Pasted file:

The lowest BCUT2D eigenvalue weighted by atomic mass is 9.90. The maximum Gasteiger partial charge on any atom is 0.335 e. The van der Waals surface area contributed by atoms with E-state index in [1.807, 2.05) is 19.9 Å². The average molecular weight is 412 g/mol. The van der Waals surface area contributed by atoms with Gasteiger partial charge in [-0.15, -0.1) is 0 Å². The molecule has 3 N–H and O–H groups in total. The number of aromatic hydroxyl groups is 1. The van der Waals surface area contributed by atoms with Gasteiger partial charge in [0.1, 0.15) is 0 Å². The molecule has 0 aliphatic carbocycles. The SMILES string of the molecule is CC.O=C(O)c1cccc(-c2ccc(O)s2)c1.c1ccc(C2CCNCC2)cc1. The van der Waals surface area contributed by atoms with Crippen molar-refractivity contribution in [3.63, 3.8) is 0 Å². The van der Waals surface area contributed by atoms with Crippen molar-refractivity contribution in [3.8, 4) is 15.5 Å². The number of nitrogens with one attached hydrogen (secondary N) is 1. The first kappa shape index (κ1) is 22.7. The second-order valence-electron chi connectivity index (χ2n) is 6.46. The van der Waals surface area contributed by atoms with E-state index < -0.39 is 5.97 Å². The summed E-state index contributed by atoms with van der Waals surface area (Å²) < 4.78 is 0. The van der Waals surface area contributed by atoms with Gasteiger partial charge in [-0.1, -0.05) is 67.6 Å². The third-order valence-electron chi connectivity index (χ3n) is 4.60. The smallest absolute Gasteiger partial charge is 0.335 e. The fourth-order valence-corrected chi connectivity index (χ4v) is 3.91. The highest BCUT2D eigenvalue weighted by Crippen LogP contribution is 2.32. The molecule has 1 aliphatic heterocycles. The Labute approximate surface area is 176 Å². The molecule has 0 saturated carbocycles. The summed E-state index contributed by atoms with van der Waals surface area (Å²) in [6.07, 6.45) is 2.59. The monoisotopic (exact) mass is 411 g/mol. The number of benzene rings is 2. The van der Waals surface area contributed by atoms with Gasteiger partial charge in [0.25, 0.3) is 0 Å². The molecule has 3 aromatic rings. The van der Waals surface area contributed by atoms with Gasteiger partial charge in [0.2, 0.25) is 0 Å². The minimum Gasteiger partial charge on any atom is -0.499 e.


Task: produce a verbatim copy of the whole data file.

The lowest BCUT2D eigenvalue weighted by atomic mass is 9.90. The maximum Gasteiger partial charge on any atom is 0.335 e. The van der Waals surface area contributed by atoms with E-state index in [1.807, 2.05) is 19.9 Å². The average molecular weight is 412 g/mol. The van der Waals surface area contributed by atoms with Gasteiger partial charge in [-0.15, -0.1) is 0 Å². The molecule has 3 N–H and O–H groups in total. The number of aromatic hydroxyl groups is 1. The van der Waals surface area contributed by atoms with Gasteiger partial charge in [0.1, 0.15) is 0 Å². The molecule has 0 aliphatic carbocycles. The SMILES string of the molecule is CC.O=C(O)c1cccc(-c2ccc(O)s2)c1.c1ccc(C2CCNCC2)cc1. The van der Waals surface area contributed by atoms with Crippen molar-refractivity contribution in [3.63, 3.8) is 0 Å². The van der Waals surface area contributed by atoms with Crippen molar-refractivity contribution in [3.8, 4) is 15.5 Å². The number of nitrogens with one attached hydrogen (secondary N) is 1. The first kappa shape index (κ1) is 22.7. The second-order valence-electron chi connectivity index (χ2n) is 6.46. The van der Waals surface area contributed by atoms with E-state index < -0.39 is 5.97 Å². The summed E-state index contributed by atoms with van der Waals surface area (Å²) < 4.78 is 0. The van der Waals surface area contributed by atoms with Gasteiger partial charge in [-0.1, -0.05) is 67.6 Å². The third-order valence-electron chi connectivity index (χ3n) is 4.60. The smallest absolute Gasteiger partial charge is 0.335 e. The fourth-order valence-corrected chi connectivity index (χ4v) is 3.91. The highest BCUT2D eigenvalue weighted by Crippen LogP contribution is 2.32. The molecule has 1 aliphatic heterocycles. The Labute approximate surface area is 176 Å². The molecule has 0 saturated carbocycles. The summed E-state index contributed by atoms with van der Waals surface area (Å²) in [6.07, 6.45) is 2.59. The monoisotopic (exact) mass is 411 g/mol. The number of benzene rings is 2. The van der Waals surface area contributed by atoms with Gasteiger partial charge in [0.25, 0.3) is 0 Å². The molecule has 3 aromatic rings. The van der Waals surface area contributed by atoms with Gasteiger partial charge in [0.2, 0.25) is 0 Å². The minimum Gasteiger partial charge on any atom is -0.499 e.